Single parents and unemployed people suffer more frequently from chronic stress than managers or civil servants, a new study shows.
"I´d rather fight deadlines in the office," Sarah König, a 30-year-old unemployed single mum from Berlin told The Local. "When you return home from a stressful day at work you´re often exhausted. But I still miss this sort of stress."
König spends her days writing job applications, frequently without a response. "I´d rather experience that I was important for a team, for a task, for society. I don't want the country to pay my way. I want to feel needed and also pay taxes myself," she added.
Flavia Costa, 33, from Milan, has been unemployed for 18 months, with sporadic cooperations.
“It's of course everyday life: every time that I go shopping for food, that I pay the rent, the bills, that I check my bank account, that I go out, I have this internal sense of bleeding. While I'm running out of my savings, although I'm covered in many ways, it's frustrating to see it.”
A study last week showed that Costa and König are not alone in feeling higher stress levels while out of work than when tackling the strains of daily employment.
The study, completed on behalf of health insurance company DAK, evaluated stress levels of 3000 people across the country aged between 25 and 40. Participants were asked how often they had negative experiences and situations in their daily lives. The scale ranged from 0 (no stress) to 48 (maximum stress).
Results showed that unemployed people were the second most stressed group in the country, averaging 21.4 points on the scale, after single mothers at 24.6 points. Both groups registered way above the average stress level of 19.2 points.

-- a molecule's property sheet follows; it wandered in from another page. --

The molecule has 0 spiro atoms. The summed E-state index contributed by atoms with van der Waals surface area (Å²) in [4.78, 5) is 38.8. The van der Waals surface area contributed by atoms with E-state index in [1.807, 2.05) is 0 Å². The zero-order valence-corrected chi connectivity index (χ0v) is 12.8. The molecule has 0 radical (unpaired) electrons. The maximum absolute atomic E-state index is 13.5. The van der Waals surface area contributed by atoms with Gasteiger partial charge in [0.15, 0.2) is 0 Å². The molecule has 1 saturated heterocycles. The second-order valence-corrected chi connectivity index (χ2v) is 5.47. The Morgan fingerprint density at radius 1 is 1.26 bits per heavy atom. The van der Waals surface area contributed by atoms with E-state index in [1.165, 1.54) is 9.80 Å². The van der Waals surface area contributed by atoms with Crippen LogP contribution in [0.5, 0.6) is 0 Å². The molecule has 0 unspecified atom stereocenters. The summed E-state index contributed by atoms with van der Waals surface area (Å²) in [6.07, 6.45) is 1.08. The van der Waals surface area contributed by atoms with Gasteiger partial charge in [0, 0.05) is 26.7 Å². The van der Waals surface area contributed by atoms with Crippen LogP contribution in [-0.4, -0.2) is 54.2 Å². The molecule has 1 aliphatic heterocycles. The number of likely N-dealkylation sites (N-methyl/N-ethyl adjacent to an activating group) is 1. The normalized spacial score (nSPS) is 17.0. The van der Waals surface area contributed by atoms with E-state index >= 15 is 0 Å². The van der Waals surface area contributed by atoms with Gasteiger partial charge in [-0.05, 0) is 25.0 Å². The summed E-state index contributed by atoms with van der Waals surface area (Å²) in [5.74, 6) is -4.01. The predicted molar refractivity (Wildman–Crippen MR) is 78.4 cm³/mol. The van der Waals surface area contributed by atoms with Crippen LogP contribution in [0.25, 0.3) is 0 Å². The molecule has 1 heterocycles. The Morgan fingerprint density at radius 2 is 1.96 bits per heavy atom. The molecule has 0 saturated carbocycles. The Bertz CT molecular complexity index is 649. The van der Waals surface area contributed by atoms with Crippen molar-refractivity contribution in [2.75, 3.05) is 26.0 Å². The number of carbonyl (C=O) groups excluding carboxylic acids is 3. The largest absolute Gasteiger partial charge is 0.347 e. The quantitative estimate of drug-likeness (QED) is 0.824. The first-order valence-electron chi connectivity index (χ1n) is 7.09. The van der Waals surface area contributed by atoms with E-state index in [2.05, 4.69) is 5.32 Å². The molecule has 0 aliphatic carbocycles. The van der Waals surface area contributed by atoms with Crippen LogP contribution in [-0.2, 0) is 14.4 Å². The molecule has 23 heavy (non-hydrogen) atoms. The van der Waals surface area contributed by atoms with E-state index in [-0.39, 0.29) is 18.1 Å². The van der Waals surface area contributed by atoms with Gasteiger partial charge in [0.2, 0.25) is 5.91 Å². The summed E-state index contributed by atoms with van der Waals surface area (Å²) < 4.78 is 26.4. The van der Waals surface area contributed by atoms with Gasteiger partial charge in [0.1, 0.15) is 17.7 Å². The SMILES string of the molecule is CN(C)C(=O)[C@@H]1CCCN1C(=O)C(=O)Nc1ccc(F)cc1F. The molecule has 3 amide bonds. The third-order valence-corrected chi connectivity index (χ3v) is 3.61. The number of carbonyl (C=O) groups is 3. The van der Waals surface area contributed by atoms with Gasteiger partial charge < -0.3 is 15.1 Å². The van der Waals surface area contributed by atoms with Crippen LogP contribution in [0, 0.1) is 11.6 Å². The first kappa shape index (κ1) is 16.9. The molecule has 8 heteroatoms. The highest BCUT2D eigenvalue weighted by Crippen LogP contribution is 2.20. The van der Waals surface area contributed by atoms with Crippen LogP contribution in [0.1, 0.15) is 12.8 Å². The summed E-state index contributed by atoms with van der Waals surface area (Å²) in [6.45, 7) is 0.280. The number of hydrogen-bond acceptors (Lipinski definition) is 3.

Unemployed people were shown to feel higher levels of stress despite having fewer tasks to accomplish on a daily basis.
One reason is that they do not have the luxury of separating their private problems from their professional lives.
“Many professionals find their private lives more stressful and therefore feel they can relax at work,” psychologist Lutz Hertel told Spiegel last week.
Hertel said that more significantly, it is not that the sheer amount of work a person has, but the ability to exercise control over their daily lives that plays a key role in their stress levels.
Those who are out of work have very limited control over their lives, the DAK report said.
This may also explain why semiskilled or unskilled workers, with an average of 20.2 points, came well ahead of highly qualified employees or those in managerial positions, who averaged just 17.7 points on the scale of stress.
Flavia who lives in Bremen said the stress she is experiencing is also because her self-confidence has suffered since being unemployed. “The more I don't work, the less I'm self-confident; every time that I read a job description or I take part in an interview, I lose perception of what I'm really able to do, and I question myself "will I be good enough?".
She said she feels like she is in a catch-22 situation, “The more I don't work, the less confident I am, the less confident I am, the chances are less to nail a job.”
Depression due to severe stress and anxiety disorders has risen considerably in Germany over the last few years, the report said. The numbers of sick days taken off for this reason has soared by 178 percent over the past 13 years.